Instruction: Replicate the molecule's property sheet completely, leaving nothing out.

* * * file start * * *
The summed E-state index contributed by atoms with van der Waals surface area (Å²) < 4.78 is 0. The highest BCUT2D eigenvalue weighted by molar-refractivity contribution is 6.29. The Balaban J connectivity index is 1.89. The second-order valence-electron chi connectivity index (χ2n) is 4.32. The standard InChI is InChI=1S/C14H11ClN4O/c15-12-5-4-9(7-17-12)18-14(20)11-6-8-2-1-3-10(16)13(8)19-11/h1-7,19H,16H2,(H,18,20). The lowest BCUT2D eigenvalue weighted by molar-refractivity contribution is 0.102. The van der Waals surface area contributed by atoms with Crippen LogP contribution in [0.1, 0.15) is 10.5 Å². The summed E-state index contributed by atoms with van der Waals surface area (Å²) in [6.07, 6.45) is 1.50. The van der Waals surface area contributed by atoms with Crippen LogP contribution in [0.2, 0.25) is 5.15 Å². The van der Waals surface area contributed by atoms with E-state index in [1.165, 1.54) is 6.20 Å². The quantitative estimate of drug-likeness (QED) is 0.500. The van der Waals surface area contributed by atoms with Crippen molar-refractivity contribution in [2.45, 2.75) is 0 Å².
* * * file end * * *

The summed E-state index contributed by atoms with van der Waals surface area (Å²) < 4.78 is 0. The highest BCUT2D eigenvalue weighted by molar-refractivity contribution is 6.29. The Balaban J connectivity index is 1.89. The second-order valence-electron chi connectivity index (χ2n) is 4.32. The standard InChI is InChI=1S/C14H11ClN4O/c15-12-5-4-9(7-17-12)18-14(20)11-6-8-2-1-3-10(16)13(8)19-11/h1-7,19H,16H2,(H,18,20). The lowest BCUT2D eigenvalue weighted by molar-refractivity contribution is 0.102. The van der Waals surface area contributed by atoms with Crippen LogP contribution in [0.1, 0.15) is 10.5 Å². The summed E-state index contributed by atoms with van der Waals surface area (Å²) in [6.07, 6.45) is 1.50. The van der Waals surface area contributed by atoms with Crippen LogP contribution in [0.2, 0.25) is 5.15 Å². The van der Waals surface area contributed by atoms with E-state index in [1.165, 1.54) is 6.20 Å². The quantitative estimate of drug-likeness (QED) is 0.500. The van der Waals surface area contributed by atoms with Crippen molar-refractivity contribution in [2.45, 2.75) is 0 Å².